[Haskell-cafe] Parsing a bunch of strings without backtracking

Ben Franksen ben.franksen at online.de
Thu Mar 16 21:50:51 UTC 2017

Am 09.03.2017 um 01:21 schrieb Javran Cheng:
> I come across an idea about parsing a bunch of strings,
> just want to share this idea and looking for some comments and maybe
> pointing me to some related articles.
> The idea is when you have:
> 1 <$ string "aabb" <|> 2 <$ string "aacc"
> you can rewrite it as:
> string "aa" >> (1 <$ string "bb" <|> 2 <$ string "cc")
> so that you don't have to deal with the common prefix "aa" twice.

In the parsing literature this is called "left factoring (a grammar)". 
Left factoring is known to improve efficiency and there are published 
algorithms to do it automatically; but -- as you observed -- to perform 
it you need an explicit representation of the grammar, so you can 
transform it before turning it into a parser; some would call this a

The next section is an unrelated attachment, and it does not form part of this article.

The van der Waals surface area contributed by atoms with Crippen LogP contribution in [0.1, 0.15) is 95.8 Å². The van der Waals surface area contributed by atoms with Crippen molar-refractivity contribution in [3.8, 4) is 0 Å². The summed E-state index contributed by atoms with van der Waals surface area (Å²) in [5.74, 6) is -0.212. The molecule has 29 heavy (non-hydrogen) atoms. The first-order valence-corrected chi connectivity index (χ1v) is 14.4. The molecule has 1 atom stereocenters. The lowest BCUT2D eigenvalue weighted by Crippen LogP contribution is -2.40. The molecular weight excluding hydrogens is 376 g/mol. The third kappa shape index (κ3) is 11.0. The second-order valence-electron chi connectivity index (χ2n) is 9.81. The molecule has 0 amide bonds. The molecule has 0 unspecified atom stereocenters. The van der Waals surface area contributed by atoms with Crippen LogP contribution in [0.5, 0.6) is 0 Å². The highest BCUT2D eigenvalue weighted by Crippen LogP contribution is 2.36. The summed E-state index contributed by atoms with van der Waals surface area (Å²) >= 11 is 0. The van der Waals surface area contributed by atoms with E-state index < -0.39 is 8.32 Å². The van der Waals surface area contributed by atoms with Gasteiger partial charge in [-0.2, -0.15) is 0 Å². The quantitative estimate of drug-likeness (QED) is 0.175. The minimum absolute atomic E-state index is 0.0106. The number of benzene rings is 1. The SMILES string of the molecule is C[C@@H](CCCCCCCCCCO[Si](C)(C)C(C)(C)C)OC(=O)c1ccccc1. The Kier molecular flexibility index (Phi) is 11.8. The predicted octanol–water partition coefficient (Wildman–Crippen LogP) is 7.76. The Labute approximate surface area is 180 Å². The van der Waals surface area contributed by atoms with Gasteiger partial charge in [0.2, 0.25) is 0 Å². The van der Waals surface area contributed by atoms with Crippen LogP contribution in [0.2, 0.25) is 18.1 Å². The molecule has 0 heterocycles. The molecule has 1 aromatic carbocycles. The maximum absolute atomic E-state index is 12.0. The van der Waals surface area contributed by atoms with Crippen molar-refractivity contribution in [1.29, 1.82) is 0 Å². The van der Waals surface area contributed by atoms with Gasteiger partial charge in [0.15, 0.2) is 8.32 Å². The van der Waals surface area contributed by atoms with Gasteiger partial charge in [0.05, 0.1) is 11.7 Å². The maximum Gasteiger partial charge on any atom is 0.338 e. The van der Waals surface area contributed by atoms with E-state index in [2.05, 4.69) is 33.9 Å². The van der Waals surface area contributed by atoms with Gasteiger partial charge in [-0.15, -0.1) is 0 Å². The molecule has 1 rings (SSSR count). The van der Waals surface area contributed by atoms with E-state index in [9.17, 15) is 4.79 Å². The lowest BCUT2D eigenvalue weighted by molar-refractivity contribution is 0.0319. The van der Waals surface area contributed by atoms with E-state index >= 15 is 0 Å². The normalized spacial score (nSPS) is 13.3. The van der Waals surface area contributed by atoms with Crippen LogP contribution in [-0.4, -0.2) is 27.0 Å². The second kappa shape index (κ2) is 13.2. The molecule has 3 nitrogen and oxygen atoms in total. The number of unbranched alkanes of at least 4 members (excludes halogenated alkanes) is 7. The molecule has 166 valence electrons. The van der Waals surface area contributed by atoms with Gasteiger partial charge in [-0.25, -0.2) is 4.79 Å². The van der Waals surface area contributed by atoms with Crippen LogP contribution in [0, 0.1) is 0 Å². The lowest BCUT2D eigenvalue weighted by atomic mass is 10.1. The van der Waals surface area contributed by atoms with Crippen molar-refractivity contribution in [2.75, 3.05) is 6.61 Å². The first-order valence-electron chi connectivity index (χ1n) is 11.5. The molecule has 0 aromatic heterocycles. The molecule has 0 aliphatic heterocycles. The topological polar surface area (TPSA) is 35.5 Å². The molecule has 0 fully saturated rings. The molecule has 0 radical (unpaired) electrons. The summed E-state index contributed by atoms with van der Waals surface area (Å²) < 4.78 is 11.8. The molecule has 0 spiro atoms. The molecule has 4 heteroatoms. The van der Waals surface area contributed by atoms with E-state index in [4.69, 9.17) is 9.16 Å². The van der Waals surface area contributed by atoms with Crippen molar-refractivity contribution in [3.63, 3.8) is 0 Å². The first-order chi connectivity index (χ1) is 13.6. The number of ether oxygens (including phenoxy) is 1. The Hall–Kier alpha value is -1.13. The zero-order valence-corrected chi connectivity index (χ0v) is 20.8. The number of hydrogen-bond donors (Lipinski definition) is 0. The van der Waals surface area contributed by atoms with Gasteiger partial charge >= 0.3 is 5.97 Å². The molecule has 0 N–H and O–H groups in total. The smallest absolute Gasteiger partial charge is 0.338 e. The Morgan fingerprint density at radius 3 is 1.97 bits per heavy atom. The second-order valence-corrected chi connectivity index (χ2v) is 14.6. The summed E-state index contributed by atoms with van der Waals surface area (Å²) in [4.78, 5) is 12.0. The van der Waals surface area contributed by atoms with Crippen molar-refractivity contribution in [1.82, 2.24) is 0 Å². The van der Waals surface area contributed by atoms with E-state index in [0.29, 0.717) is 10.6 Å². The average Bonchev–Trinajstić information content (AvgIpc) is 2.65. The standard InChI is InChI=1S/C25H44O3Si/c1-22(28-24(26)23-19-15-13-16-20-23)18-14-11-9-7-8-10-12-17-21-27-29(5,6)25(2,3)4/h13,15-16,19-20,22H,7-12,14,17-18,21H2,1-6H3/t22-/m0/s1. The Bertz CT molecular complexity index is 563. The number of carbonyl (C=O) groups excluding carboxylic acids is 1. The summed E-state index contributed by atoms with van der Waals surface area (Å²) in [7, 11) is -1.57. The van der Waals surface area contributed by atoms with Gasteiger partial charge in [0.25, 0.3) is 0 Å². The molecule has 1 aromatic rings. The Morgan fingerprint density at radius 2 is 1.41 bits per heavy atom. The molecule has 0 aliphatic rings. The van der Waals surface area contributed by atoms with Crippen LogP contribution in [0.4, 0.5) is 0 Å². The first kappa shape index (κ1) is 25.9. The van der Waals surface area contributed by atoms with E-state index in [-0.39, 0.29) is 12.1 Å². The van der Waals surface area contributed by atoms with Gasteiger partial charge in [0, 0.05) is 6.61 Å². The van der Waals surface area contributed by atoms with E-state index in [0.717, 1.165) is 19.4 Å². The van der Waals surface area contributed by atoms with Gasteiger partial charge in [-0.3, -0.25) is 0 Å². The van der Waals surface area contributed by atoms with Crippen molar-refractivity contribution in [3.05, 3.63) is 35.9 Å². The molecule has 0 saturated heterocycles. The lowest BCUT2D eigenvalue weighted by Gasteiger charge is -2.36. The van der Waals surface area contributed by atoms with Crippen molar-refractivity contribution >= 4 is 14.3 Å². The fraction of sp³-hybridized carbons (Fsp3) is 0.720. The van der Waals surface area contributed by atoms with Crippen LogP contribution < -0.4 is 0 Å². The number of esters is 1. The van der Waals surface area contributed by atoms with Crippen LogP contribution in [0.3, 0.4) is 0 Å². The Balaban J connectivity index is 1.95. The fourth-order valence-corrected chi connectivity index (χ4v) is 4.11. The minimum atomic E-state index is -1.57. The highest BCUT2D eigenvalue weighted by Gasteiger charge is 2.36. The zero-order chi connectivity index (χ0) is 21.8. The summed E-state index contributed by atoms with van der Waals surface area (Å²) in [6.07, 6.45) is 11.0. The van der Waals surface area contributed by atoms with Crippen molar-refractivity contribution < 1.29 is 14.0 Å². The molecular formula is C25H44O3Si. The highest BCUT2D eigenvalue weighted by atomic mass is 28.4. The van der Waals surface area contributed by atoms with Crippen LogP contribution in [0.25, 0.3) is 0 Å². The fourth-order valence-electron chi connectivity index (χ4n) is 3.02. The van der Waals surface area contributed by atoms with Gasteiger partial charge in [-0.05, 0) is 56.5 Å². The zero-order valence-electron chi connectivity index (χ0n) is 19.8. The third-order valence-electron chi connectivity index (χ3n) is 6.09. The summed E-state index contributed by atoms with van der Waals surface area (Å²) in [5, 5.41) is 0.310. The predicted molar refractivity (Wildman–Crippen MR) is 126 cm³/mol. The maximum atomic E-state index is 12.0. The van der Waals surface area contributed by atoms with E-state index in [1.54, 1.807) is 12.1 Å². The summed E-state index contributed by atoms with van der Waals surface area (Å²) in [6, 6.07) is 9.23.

"deep embedding".

> Then I further extend this idea: if we have a set of strings (s1, s2, ...),
> whose element is not a prefix of any other set member,
> why don't we turn things like (v1 <$ string s1 <|> v2 <$ string s2 <|> ...)
> into a "tree-structure" so we don't need to deal with
> any common prefix more than once?

The problem is how to represent the grammar in a statically typed way 
and then to transform it preserving the well-typing. This can be done, 
but the price is high. Look for packages (and papers) named 
'christmastree' and 'tttas' to get an idea. Even the authors admit that 
their approach is extremely involved and that offline methods (such as 
TH which you mentioned) may be more practical.


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